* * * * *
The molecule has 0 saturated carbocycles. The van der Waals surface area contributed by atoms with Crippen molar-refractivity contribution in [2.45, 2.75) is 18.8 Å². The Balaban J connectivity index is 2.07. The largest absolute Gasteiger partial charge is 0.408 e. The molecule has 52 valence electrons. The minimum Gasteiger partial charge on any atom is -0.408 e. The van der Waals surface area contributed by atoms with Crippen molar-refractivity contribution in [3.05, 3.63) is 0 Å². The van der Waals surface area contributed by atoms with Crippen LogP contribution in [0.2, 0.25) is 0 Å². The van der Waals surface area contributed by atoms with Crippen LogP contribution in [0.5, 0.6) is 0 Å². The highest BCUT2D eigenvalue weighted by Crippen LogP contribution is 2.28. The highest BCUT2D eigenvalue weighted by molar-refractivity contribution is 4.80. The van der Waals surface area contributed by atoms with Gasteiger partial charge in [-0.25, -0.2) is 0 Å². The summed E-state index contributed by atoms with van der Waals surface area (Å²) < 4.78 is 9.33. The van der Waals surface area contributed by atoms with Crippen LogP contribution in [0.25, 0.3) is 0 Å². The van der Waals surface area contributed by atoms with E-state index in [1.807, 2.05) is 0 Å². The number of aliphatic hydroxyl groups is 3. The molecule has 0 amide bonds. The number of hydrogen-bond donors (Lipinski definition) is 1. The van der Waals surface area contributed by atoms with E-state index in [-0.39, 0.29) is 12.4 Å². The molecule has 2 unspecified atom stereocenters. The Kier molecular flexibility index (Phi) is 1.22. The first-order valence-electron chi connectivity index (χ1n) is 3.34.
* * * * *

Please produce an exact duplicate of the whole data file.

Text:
The molecule has 0 saturated carbocycles. The van der Waals surface area contributed by atoms with Crippen molar-refractivity contribution in [2.45, 2.75) is 18.8 Å². The Balaban J connectivity index is 2.07. The largest absolute Gasteiger partial charge is 0.408 e. The molecule has 52 valence electrons. The minimum Gasteiger partial charge on any atom is -0.408 e. The van der Waals surface area contributed by atoms with Crippen molar-refractivity contribution in [3.05, 3.63) is 0 Å². The van der Waals surface area contributed by atoms with Crippen LogP contribution in [0.2, 0.25) is 0 Å². The van der Waals surface area contributed by atoms with Crippen LogP contribution in [0.5, 0.6) is 0 Å². The highest BCUT2D eigenvalue weighted by Crippen LogP contribution is 2.28. The highest BCUT2D eigenvalue weighted by molar-refractivity contribution is 4.80. The van der Waals surface area contributed by atoms with Gasteiger partial charge in [-0.25, -0.2) is 0 Å². The summed E-state index contributed by atoms with van der Waals surface area (Å²) < 4.78 is 9.33. The van der Waals surface area contributed by atoms with Crippen LogP contribution in [0.25, 0.3) is 0 Å². The van der Waals surface area contributed by atoms with E-state index in [1.807, 2.05) is 0 Å². The number of aliphatic hydroxyl groups is 3. The molecule has 0 amide bonds. The number of hydrogen-bond donors (Lipinski definition) is 1. The van der Waals surface area contributed by atoms with E-state index in [-0.39, 0.29) is 12.4 Å². The molecule has 2 unspecified atom stereocenters. The Kier molecular flexibility index (Phi) is 1.22. The first-order valence-electron chi connectivity index (χ1n) is 3.34.